The woman who walks into the office has eyes like drowned stones glittering with fire. I make a sound and the fire flicks out.
“I – I am sorry? If you came here for help? We are closed? We are closed. Everyone has gone home.”
“I know. Jay told us he was going to apply for a job. And he really doesn’t understand what a collections agency does.”
“He thought we collected debts. And freed people from them.” I whimper.
I had thought his smile was everything.
Then I got to witness his disappointment.
He said our job wasn’t – he said it wasn’t jaysome.
I don’t realize I said the last words aloud. I don’t even realize I am crying until she lets go of me.
“I am sorry. Jay is –.” she pauses. “Jay. He is like a force of nature that never knows it is one.”
“Everyone quit. En masse I stayed because the manager has to. Because someone has to explain this to – to head office.” My voice cracks.
“Ah. Tell them it was an Act of Jay. Someone will know what it means.”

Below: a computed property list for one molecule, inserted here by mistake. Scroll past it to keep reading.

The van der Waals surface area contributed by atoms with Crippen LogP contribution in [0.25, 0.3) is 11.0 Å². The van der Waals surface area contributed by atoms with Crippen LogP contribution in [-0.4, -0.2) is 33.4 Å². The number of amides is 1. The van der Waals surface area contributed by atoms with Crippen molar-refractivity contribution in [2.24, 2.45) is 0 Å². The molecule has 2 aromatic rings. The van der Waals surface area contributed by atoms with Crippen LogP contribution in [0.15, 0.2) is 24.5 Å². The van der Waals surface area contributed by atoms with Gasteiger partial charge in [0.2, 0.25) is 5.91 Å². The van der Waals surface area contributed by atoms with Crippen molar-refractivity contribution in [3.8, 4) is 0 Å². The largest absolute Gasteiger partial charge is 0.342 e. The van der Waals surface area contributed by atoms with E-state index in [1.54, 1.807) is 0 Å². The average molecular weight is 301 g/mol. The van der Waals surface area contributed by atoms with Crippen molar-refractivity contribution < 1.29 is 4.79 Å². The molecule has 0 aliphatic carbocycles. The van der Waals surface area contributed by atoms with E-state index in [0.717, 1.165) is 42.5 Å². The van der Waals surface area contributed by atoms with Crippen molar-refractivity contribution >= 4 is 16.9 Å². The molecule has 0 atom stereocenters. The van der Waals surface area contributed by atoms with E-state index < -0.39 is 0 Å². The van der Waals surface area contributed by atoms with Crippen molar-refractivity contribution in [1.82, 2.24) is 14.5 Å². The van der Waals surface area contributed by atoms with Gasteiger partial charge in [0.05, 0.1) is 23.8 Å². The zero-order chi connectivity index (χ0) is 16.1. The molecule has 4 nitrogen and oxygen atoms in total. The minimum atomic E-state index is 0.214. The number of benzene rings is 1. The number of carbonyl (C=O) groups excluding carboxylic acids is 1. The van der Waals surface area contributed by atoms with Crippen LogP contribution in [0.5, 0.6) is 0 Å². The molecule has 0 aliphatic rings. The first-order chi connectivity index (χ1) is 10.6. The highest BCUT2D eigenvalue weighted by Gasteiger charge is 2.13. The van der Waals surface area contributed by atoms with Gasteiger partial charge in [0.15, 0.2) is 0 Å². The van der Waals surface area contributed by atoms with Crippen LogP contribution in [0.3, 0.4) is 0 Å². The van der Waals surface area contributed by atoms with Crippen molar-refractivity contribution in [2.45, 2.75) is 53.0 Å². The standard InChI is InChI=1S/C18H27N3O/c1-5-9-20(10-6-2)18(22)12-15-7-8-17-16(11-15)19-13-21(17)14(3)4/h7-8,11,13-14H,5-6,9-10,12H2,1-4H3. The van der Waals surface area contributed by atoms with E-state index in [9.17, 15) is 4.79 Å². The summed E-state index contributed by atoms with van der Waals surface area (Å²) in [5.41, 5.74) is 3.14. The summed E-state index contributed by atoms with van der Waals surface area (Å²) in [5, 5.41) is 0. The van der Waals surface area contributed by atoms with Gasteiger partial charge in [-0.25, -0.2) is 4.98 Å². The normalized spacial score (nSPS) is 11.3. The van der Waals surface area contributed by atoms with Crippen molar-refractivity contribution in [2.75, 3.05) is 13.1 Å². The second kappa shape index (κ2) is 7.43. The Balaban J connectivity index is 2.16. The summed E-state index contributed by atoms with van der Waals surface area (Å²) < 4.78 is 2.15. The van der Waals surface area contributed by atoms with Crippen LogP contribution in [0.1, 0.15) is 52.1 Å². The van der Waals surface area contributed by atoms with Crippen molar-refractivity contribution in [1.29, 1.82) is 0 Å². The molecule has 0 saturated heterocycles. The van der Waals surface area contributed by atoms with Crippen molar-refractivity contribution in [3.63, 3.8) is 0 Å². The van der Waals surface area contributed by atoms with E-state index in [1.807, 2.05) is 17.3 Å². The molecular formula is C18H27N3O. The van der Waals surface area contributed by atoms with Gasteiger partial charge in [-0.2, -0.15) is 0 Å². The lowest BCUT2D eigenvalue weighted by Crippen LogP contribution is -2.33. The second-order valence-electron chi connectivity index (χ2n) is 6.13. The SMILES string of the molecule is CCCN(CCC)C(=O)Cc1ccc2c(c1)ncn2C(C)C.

“An act of – that was a god?”
Her smile is a strangeness. “Nothing so small at that, I’m afraid. Even gods can’t be kind like Jay can.”
“You know him. How – how do you survive him?”
She blinks. “Pardon me?”
“He – that smile. That joy. The –.” words fail me.
“Jay would be very disappointed to know he hurt us. Or anyone at all, unless he really means it. If he meant harm to you, you would know that since this business wouldn’t be here anymore. You can leave. And should: a new job will show up for you, because Jay.” And she turns, heading to the door.
“Wait. Where are you going?”
“To make sure Jay doesn’t do this to every debt collection office.”
And she says that as casually as she said the boy could destroy the business.
“I don’t understand.”
“I’d be worried if you did. Consider it the most dangerous job interview you’ll ever conduct and be content with that.”
The woman closes the door behind her. I get my coat and head to the door. The phone rings. I imagine it is head office. I stare at it. At all the empty desks. I walk outside. It takes everything I have not to run, but I walk and leave a life behind.
And hope, desperately, that I never meet Jay again and once more see sadness in his eyes at how I make a living in this world that contains so much less jaysome than he believes it does.